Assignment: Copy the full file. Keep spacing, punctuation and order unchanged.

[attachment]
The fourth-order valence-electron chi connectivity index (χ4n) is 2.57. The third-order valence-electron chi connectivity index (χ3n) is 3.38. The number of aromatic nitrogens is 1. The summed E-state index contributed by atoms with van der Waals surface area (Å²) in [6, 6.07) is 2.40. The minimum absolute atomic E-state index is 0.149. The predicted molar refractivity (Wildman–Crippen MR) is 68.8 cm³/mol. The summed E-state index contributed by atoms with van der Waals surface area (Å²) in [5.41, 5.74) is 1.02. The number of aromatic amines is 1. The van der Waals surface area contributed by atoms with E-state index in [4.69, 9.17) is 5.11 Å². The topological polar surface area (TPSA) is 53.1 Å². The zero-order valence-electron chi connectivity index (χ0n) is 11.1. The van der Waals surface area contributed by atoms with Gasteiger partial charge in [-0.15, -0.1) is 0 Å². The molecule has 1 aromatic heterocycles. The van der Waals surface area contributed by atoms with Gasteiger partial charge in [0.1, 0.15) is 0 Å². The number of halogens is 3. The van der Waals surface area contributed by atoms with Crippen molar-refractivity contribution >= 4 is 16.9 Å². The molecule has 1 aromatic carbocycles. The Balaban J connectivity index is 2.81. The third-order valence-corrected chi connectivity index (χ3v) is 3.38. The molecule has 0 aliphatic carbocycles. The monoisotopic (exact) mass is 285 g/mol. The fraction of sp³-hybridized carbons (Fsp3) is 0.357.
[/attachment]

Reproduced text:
The fourth-order valence-electron chi connectivity index (χ4n) is 2.57. The third-order valence-electron chi connectivity index (χ3n) is 3.38. The number of aromatic nitrogens is 1. The summed E-state index contributed by atoms with van der Waals surface area (Å²) in [6, 6.07) is 2.40. The minimum absolute atomic E-state index is 0.149. The predicted molar refractivity (Wildman–Crippen MR) is 68.8 cm³/mol. The summed E-state index contributed by atoms with van der Waals surface area (Å²) in [5.41, 5.74) is 1.02. The number of aromatic amines is 1. The van der Waals surface area contributed by atoms with E-state index in [4.69, 9.17) is 5.11 Å². The topological polar surface area (TPSA) is 53.1 Å². The zero-order valence-electron chi connectivity index (χ0n) is 11.1. The van der Waals surface area contributed by atoms with Gasteiger partial charge in [-0.15, -0.1) is 0 Å². The molecule has 1 aromatic heterocycles. The van der Waals surface area contributed by atoms with Gasteiger partial charge in [0.1, 0.15) is 0 Å². The number of halogens is 3. The van der Waals surface area contributed by atoms with Crippen molar-refractivity contribution >= 4 is 16.9 Å². The molecule has 1 aromatic carbocycles. The Balaban J connectivity index is 2.81. The third-order valence-corrected chi connectivity index (χ3v) is 3.38. The molecule has 0 aliphatic carbocycles. The monoisotopic (exact) mass is 285 g/mol. The fraction of sp³-hybridized carbons (Fsp3) is 0.357.